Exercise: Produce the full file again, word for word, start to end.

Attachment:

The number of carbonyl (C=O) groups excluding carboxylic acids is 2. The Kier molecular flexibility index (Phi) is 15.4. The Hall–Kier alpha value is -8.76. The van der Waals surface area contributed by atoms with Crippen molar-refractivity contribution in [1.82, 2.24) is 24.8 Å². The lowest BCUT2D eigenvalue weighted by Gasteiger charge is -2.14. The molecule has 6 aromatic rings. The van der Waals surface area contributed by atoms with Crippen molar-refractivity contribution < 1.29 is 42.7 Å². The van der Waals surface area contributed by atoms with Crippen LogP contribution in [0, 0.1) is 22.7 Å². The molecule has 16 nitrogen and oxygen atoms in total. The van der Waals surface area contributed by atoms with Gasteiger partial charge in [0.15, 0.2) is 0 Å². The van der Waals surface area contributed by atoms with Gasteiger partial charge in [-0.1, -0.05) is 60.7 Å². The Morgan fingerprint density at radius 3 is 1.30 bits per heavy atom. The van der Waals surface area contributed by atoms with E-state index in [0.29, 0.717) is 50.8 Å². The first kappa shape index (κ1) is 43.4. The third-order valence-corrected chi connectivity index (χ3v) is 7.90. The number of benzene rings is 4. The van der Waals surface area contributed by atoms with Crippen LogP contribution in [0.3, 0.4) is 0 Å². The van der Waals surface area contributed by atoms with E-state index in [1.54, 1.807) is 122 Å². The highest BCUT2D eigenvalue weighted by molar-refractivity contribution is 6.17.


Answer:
The number of carbonyl (C=O) groups excluding carboxylic acids is 2. The Kier molecular flexibility index (Phi) is 15.4. The Hall–Kier alpha value is -8.76. The van der Waals surface area contributed by atoms with Crippen molar-refractivity contribution in [1.82, 2.24) is 24.8 Å². The lowest BCUT2D eigenvalue weighted by Gasteiger charge is -2.14. The molecule has 6 aromatic rings. The van der Waals surface area contributed by atoms with Crippen molar-refractivity contribution < 1.29 is 42.7 Å². The van der Waals surface area contributed by atoms with Crippen LogP contribution in [0, 0.1) is 22.7 Å². The molecule has 16 nitrogen and oxygen atoms in total. The van der Waals surface area contributed by atoms with Gasteiger partial charge in [0.15, 0.2) is 0 Å². The van der Waals surface area contributed by atoms with Gasteiger partial charge in [-0.1, -0.05) is 60.7 Å². The Morgan fingerprint density at radius 3 is 1.30 bits per heavy atom. The van der Waals surface area contributed by atoms with E-state index in [0.29, 0.717) is 50.8 Å². The first kappa shape index (κ1) is 43.4. The third-order valence-corrected chi connectivity index (χ3v) is 7.90. The number of benzene rings is 4. The van der Waals surface area contributed by atoms with Crippen LogP contribution in [0.3, 0.4) is 0 Å². The van der Waals surface area contributed by atoms with E-state index in [1.54, 1.807) is 122 Å². The highest BCUT2D eigenvalue weighted by molar-refractivity contribution is 6.17.